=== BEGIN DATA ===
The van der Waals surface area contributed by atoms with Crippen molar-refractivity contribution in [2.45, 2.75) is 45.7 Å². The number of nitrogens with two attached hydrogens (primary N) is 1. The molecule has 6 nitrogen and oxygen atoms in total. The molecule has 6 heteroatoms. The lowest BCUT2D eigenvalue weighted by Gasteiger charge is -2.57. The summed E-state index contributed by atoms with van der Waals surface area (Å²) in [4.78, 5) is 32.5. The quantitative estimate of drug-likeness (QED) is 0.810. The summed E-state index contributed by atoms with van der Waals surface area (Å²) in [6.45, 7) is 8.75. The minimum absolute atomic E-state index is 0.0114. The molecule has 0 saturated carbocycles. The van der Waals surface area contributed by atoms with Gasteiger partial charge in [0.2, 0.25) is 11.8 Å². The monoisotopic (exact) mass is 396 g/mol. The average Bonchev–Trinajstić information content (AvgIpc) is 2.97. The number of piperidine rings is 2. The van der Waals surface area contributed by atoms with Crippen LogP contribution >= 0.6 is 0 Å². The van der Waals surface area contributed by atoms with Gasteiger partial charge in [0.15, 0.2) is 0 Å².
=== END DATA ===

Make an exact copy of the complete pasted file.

The van der Waals surface area contributed by atoms with Crippen molar-refractivity contribution in [2.45, 2.75) is 45.7 Å². The number of nitrogens with two attached hydrogens (primary N) is 1. The molecule has 6 nitrogen and oxygen atoms in total. The molecule has 6 heteroatoms. The lowest BCUT2D eigenvalue weighted by Gasteiger charge is -2.57. The summed E-state index contributed by atoms with van der Waals surface area (Å²) in [4.78, 5) is 32.5. The quantitative estimate of drug-likeness (QED) is 0.810. The summed E-state index contributed by atoms with van der Waals surface area (Å²) in [6.45, 7) is 8.75. The minimum absolute atomic E-state index is 0.0114. The molecule has 0 saturated carbocycles. The van der Waals surface area contributed by atoms with Gasteiger partial charge in [0.2, 0.25) is 11.8 Å². The monoisotopic (exact) mass is 396 g/mol. The average Bonchev–Trinajstić information content (AvgIpc) is 2.97. The number of piperidine rings is 2. The van der Waals surface area contributed by atoms with Crippen LogP contribution >= 0.6 is 0 Å². The van der Waals surface area contributed by atoms with Gasteiger partial charge in [0.15, 0.2) is 0 Å².